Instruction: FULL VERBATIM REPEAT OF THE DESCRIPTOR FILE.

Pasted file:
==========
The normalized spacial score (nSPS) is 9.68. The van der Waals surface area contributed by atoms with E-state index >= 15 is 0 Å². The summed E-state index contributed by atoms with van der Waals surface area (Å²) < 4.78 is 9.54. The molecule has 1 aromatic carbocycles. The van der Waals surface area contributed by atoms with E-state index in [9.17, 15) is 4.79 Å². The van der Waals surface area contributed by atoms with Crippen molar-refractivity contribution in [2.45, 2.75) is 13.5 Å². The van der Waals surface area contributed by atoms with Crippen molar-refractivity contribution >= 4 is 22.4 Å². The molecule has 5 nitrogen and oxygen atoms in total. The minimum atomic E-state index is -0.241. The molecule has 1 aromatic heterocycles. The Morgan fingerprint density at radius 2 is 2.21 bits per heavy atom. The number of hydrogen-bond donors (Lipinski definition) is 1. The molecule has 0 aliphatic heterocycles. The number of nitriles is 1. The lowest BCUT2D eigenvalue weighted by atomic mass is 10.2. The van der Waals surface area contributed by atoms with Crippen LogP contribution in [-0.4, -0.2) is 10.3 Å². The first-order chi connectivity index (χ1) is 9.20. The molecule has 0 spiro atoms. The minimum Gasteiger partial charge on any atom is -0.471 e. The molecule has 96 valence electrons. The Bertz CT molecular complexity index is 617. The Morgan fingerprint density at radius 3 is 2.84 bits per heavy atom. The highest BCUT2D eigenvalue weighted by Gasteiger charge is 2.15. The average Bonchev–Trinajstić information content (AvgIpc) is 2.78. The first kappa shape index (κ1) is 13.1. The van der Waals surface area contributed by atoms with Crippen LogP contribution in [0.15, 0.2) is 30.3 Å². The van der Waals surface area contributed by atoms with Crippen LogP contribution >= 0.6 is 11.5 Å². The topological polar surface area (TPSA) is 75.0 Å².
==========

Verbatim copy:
The normalized spacial score (nSPS) is 9.68. The van der Waals surface area contributed by atoms with E-state index >= 15 is 0 Å². The summed E-state index contributed by atoms with van der Waals surface area (Å²) < 4.78 is 9.54. The molecule has 1 aromatic carbocycles. The van der Waals surface area contributed by atoms with E-state index in [9.17, 15) is 4.79 Å². The van der Waals surface area contributed by atoms with Crippen molar-refractivity contribution in [2.45, 2.75) is 13.5 Å². The van der Waals surface area contributed by atoms with Crippen molar-refractivity contribution >= 4 is 22.4 Å². The molecule has 5 nitrogen and oxygen atoms in total. The minimum atomic E-state index is -0.241. The molecule has 1 aromatic heterocycles. The Morgan fingerprint density at radius 2 is 2.21 bits per heavy atom. The number of hydrogen-bond donors (Lipinski definition) is 1. The molecule has 0 aliphatic heterocycles. The number of nitriles is 1. The lowest BCUT2D eigenvalue weighted by atomic mass is 10.2. The van der Waals surface area contributed by atoms with Crippen LogP contribution in [-0.4, -0.2) is 10.3 Å². The first-order chi connectivity index (χ1) is 9.20. The molecule has 0 spiro atoms. The minimum Gasteiger partial charge on any atom is -0.471 e. The molecule has 96 valence electrons. The Bertz CT molecular complexity index is 617. The Morgan fingerprint density at radius 3 is 2.84 bits per heavy atom. The highest BCUT2D eigenvalue weighted by Gasteiger charge is 2.15. The average Bonchev–Trinajstić information content (AvgIpc) is 2.78. The first kappa shape index (κ1) is 13.1. The van der Waals surface area contributed by atoms with Crippen LogP contribution in [0.15, 0.2) is 30.3 Å². The van der Waals surface area contributed by atoms with Crippen LogP contribution >= 0.6 is 11.5 Å². The topological polar surface area (TPSA) is 75.0 Å².